Anne Morrissy on “Street Fight: The Chicago Taxi Wars of the 1920s”


My friends and I have a running tally of how long we can go before someone we cross paths with mentions the Great Chicago Fire. It’s become something of a local twist to the “How often do you think of the Roman Empire” trend, where the topic happens to find its way into the strangest passing conversations and strolls through the city.

It makes sense why the most destructive or opulent events, like the Great Chicago Fire or the 1893 World’s Columbian Exposition, take up much of our historical imagination, because they were pivotal moments of transformation for the city. In Street Fight: The Chicago Taxi Wars of the 1920s, Anne Morrissy explores the turbulent history of an often forgotten moment that would leave blood in the streets and shape the modern landscape of Chicago.

Street Fight is a remarkable work of narrative history that tells the story of the complex rivalry between John D. Hertz’s (yes, that Hertz) Yellow Cab Company and Morris Markin’s Checker Taxi Company, which violently fought for dominance in the city’s nascent taxi industry. Morrissy carefully assembles these disparate instances of violence—from kidnappings and shootouts in the streets with passengers in the back seat, to fire-bombings—in all their harrowing and terrifying detail while highlighting the ways this conflict was uniquely Chicagoan in its construction.

I talked with Anne about her research process, the history of corporate warfare in America, and the parallels in the tactics employed by the taxi businesses and our modern ridesharing companies today.

This conversation has been edited for length and clarity.

Michael Welch

I’m a little embarrassed to say that even as a lifelong Chicagoan who really enjoys learning about the city’s history, I didn’t know much at all about the Chicago Taxi Wars before your book. How did you first become interested in this topic?

Anne Morrissy

You’re not alone! As I was working on the book, very few people I mentioned the project to had heard of this aspect of Chicago history, but honestly, I don’t remember a time when I didn’t know about the Taxi Wars, thanks to a family rumor whispered in hushed tones. My great-grandfather, Charles W. (“Charlie”) Gray had risen from the position of cab driver to eventually become president of the Yellow Cab Company. Less than two years later, he died in a freak incident in Jackson Park, leaving behind a wife and six kids under the age of twelve. It was 1927, and the Taxi Wars had been in full effect for over a decade at that point. Was his death somehow related? 

Because of this family rumor, I wanted to know more about these Taxi Wars that gripped the streets of Chicago in the 1920s, so I started researching. And researching. And researching. The stories I uncovered were more violent, shocking and cold-blooded than I would have ever imagined. Mass shootings, bombings, targeted murders, political corruption, jury and witness tampering, extortion…  I couldn’t believe that nobody today knew anything about it. Somehow, our collective memory had failed. That’s how I knew I had to write this book.

Michael Welch

Street Fight often reads like a captivating crime drama, with the majority of the conflict playing out across moments of violence and in news articles and paid print advertisements in the papers. How did you go about compiling and organizing this story through the media of the time?

Anne Morrissy

Piecing together a 100-year-old “forgotten” Chicago story was extremely challenging, and it wouldn’t have been possible without the digitization of countless newspapers. In this case, journalism truly was the “first rough draft of history,” as the adage goes, and until now, it has been the only draft. My research assistant, Abby Foster, and I spent hundreds of hours keyword-searching digital newspaper databases (and then sometimes also scrolling through microfilm) for any mention of the key players and events of the Taxi Wars. All told, I collected well over one thousand newspaper clippings from the roughly fifteen year period the book covers.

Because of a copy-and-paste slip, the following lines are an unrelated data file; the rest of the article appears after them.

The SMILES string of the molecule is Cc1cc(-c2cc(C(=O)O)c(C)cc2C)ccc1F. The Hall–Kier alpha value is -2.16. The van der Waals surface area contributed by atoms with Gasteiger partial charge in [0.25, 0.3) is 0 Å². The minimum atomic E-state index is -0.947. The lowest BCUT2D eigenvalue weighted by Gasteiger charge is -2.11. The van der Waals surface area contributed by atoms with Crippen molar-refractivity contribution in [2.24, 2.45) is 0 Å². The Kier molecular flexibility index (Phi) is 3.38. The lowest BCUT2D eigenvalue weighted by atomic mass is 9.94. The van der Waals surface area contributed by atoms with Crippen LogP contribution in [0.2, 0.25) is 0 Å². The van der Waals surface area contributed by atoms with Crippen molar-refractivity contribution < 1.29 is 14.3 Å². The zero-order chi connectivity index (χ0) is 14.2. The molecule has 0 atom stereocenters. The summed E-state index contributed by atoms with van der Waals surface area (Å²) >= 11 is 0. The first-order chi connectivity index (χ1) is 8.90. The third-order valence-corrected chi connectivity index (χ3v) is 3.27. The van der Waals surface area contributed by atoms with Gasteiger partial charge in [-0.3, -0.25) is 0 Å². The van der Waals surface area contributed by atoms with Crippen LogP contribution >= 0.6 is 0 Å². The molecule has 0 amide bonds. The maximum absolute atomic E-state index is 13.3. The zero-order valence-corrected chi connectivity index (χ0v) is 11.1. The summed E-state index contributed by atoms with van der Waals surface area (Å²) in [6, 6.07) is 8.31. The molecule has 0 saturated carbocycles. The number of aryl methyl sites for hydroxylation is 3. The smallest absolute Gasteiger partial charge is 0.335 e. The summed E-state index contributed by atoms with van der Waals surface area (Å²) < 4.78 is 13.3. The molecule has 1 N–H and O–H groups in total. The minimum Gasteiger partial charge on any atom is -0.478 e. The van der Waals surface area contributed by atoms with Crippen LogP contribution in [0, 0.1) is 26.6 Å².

On top of that, I often just got lucky in my search for details about specific events. In sleuthing for more information about the Hotel La Salle’s in-house taxi department, for example, I discovered a trove of original business documents in the “Ernest J. Stevens” papers at the Abakanowicz Research Center at the Chicago History Museum. In searching for more information about the murder of Yellow Cab driver Thomas A. Skirven, Jr., I discovered a published memoir written by the son of one of his convicted murderers, in which the author writes extensively about the case against his father. In trying to disentangle the complicated allegiances of the key players involved in the Checker Taxi civil war (which pitted gangster-affiliated union drivers against a “secret cabal” within the company trying to gain control), I relied on court cases in district, state and federal courts, the summaries of which turned up in digital database searches.

The most incredible research tool that found its way to me during this project was a large scrapbook containing every issue of the Taxigram published between 1919 and 1921. The Taxigram was the Yellow Cab employee newsletter, and someone in 1921 had bound these issues and presented them to my great-grandfather in an embossed cover. It had somehow remained in the family all these years and was sitting in a secretary desk in my aunt’s house, against all odds. These newsletters provided invaluable information about the on- and off-duty lives of Yellow Cab drivers and the systems and processes developed by the taxi industry during this era.

Michael Welch

In many ways this feels like a uniquely Chicago conflict, as it occurs at the center of the overlapping issues of the rise of unions and their violent suppression, government corruption, racial tensions, and organized crime of the Prohibition era. Can you talk more about the ways these various conflicts shaped the wars?

Anne Morrissy

You’re absolutely right — while other cities experienced some taxi-related street violence during this era as well, there were many external factors in Chicago that made our Taxi Wars so hyperbolic and long-lasting. When I first started writing this story, I assumed that the union was genuinely looking out for the welfare of its members. But what I learned is that, during this period, organized crime was deeply enmeshed with the union leadership and would often use paid muscle to bully, assault, overpower and intimidate the union drivers into doing its bidding. This was a big source of the tensions and battles surrounding the civil war at Checker Taxi, which led to some of the most violent incidents in the book.